Italy's government texts families to tell them unemployment benefits … – The Telegraph

Hard-Right ministers claim there are plenty of jobs in some parts of the country
The government of Italian prime minister Giorgia Meloni is driving through a drastic cut in unemployment benefits as it argues there are plenty of jobs available across the country.
The unemployment rate in Italy has been declining for months and is now at its lowest – 7.4% – since 2009, according to ISTAT, the national statistics agency.
Ms Meloni, the leader of the hard-Right Brothers of Italy party, is planning to phase out the so-called “citizens wage”, which amounts to 550 euros a month for some of the nation’s poorest citizens.
The benefit, which was introduced by the previous populist government four years ago, is given to 1.7 million households to help with basic expenses such as food, electricity and rent.
Tommaso Foti, an MP in Ms Meloni’s party, claims it has cost the nation 30 billion euros (£26bn) and said: “It doesn’t seem to me that it has abolished poverty or helped people find work.”
Last week the first 159,000 families were informed by text message that the benefit had been cut.
Opposition parties have responded furiously, warning Ms Meloni that by slashing the welfare scheme she risks setting off a societal “bomb” which will lead to violent protests and civil unrest.
But ministers say there are parts of the country that are desperately short of staff, if only Italians would be willing to travel and take advantage of the opportunities.
Marina Calderone, the labour minister, said that in the southern region of Campania, for instance, where tens of thousands of people receive the “citizen’s wage”, there are 108,000 jobs available.
It was the same situation in many other regions and such figures made a “nonsense” out of the welfare payment, she told Corriere della Sera newspaper on Thursday.
“There are jobs available, in fact plenty of them. Whoever says otherwise is either ill-informed or speaking in bad faith. The official figures are clear – the number of jobs is growing and the rate of unemployment is falling. Companies cannot find the employees that they need.”
Luca Ciriani, minister for parliamentary affairs, said the government would continue to help the most vulnerable in society. “But it’s right that those who can, work, because that’s the only way a person can have their dignity.”
But many poor Italians say they will be unable to afford rent, food and medicines if they lose the payment and have taken to the streets in the past week to protest.
In a town in Sicily, an unemployed man threatened to torch the mayor’s office, while in Naples, trade unionists and far-Left activists held a rally outside the offices of the welfare agency, INPS.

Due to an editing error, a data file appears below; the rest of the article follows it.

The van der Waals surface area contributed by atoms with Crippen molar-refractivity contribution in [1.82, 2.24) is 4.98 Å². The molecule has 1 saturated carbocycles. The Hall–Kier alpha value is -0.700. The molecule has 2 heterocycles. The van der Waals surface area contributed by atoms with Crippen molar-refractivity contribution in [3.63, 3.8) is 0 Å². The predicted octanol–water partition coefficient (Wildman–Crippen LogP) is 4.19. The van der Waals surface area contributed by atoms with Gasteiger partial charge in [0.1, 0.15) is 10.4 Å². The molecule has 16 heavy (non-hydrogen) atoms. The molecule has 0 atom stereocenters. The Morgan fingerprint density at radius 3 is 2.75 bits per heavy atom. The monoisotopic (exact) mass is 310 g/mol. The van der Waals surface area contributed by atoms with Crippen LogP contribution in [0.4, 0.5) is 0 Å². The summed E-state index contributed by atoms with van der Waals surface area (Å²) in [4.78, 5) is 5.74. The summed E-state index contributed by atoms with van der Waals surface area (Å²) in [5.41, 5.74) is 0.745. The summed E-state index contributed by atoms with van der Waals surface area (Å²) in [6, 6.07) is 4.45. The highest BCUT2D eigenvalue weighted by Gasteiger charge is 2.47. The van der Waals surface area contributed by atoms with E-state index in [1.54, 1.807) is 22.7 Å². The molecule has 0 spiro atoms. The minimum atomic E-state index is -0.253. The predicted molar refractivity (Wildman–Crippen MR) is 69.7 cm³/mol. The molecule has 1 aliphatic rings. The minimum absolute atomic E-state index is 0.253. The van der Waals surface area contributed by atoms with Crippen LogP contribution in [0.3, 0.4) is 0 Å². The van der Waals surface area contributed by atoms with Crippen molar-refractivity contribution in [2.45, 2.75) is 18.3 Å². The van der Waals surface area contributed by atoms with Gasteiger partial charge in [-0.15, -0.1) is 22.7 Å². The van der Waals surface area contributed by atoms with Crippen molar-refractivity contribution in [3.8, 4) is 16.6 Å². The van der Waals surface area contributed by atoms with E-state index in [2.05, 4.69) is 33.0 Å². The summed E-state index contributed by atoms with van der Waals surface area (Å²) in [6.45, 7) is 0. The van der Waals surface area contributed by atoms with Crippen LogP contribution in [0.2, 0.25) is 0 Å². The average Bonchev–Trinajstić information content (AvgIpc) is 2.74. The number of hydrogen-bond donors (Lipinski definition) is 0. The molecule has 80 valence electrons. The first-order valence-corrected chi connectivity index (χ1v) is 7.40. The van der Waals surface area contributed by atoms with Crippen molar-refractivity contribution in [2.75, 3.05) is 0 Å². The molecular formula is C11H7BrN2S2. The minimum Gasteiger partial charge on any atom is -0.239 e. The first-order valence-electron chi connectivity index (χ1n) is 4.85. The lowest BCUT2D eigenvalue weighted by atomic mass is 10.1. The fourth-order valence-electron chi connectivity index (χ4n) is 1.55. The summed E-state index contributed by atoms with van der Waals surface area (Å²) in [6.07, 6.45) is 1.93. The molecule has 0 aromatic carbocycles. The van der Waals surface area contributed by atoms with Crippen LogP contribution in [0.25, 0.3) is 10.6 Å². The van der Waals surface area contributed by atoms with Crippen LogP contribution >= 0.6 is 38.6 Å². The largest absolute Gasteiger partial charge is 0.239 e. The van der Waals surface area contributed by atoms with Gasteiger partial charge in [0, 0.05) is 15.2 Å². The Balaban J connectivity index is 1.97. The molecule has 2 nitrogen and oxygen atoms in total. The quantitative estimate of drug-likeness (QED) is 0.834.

The opposition accuses the government of lacking compassion as it pushes ahead with the welfare reform – and of extra cruelty in delivering the news by text message.
Roberto Fico, a senior member of the populist Five Star Movement, which introduced the citizen’s wage when it was in power, said the government was provoking social unrest. “They risk creating a social bomb, an anger that will be taken out on local authorities. Communicating the end of the citizen’s wage with an SMS was totally wrong.”
Giuseppe Conte, the current leader of Five Star who introduced the citizen’s wage when he was prime minister, said in parliament on Wednesday that the Meloni government should send out new text messages to apologise.
He accused the prime minister, who was elected last autumn, of “deliberately splitting the country in two” with the welfare reform. He said the government had “insulted people by calling them layabouts” and said it was hard for many people to find work, particularly those in their fifties and sixties.
Elly Schlein, the head of the main opposition party, the centre-Left Democratic Party, accused the government of “waging war on the poor”.
The citizen’s wage will be replaced by two new benefits, although there is some confusion over how they will work.
One will be called the “inclusion cheque”, worth a maximum of 500 euros a month per individual, for households which include children, disabled people or people over 60.
The second, a payment of up to 350 euros a month, will be given to people who are deemed fit to work until they can find a job.


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